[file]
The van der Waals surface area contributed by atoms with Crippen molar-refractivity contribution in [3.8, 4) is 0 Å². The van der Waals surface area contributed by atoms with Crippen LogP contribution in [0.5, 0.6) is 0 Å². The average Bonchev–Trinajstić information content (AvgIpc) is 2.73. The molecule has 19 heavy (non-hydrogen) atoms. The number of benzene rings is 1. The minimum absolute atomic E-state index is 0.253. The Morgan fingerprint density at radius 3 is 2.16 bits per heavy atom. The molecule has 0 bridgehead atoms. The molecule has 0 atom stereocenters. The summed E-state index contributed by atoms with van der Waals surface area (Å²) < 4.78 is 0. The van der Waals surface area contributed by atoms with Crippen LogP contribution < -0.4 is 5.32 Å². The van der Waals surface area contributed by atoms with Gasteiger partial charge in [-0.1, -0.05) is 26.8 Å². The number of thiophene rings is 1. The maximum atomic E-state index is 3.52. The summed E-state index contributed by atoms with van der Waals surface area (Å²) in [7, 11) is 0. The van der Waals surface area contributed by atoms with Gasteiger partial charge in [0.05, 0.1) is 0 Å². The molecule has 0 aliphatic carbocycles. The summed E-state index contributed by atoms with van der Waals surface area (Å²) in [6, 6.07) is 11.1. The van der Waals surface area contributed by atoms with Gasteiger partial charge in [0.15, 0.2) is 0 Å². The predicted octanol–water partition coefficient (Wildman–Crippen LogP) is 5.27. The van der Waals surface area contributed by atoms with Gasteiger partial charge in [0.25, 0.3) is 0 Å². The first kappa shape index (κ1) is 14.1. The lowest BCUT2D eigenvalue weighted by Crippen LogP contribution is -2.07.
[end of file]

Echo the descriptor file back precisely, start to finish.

The van der Waals surface area contributed by atoms with Crippen molar-refractivity contribution in [3.8, 4) is 0 Å². The van der Waals surface area contributed by atoms with Crippen LogP contribution in [0.5, 0.6) is 0 Å². The average Bonchev–Trinajstić information content (AvgIpc) is 2.73. The molecule has 19 heavy (non-hydrogen) atoms. The number of benzene rings is 1. The minimum absolute atomic E-state index is 0.253. The Morgan fingerprint density at radius 3 is 2.16 bits per heavy atom. The molecule has 0 bridgehead atoms. The molecule has 0 atom stereocenters. The summed E-state index contributed by atoms with van der Waals surface area (Å²) < 4.78 is 0. The van der Waals surface area contributed by atoms with Crippen LogP contribution < -0.4 is 5.32 Å². The van der Waals surface area contributed by atoms with Gasteiger partial charge in [-0.1, -0.05) is 26.8 Å². The number of thiophene rings is 1. The maximum atomic E-state index is 3.52. The summed E-state index contributed by atoms with van der Waals surface area (Å²) in [7, 11) is 0. The van der Waals surface area contributed by atoms with Gasteiger partial charge in [0.05, 0.1) is 0 Å². The molecule has 0 aliphatic carbocycles. The summed E-state index contributed by atoms with van der Waals surface area (Å²) in [6, 6.07) is 11.1. The van der Waals surface area contributed by atoms with Gasteiger partial charge in [0.15, 0.2) is 0 Å². The predicted octanol–water partition coefficient (Wildman–Crippen LogP) is 5.27. The van der Waals surface area contributed by atoms with Gasteiger partial charge in [0.25, 0.3) is 0 Å². The first kappa shape index (κ1) is 14.1. The lowest BCUT2D eigenvalue weighted by Crippen LogP contribution is -2.07.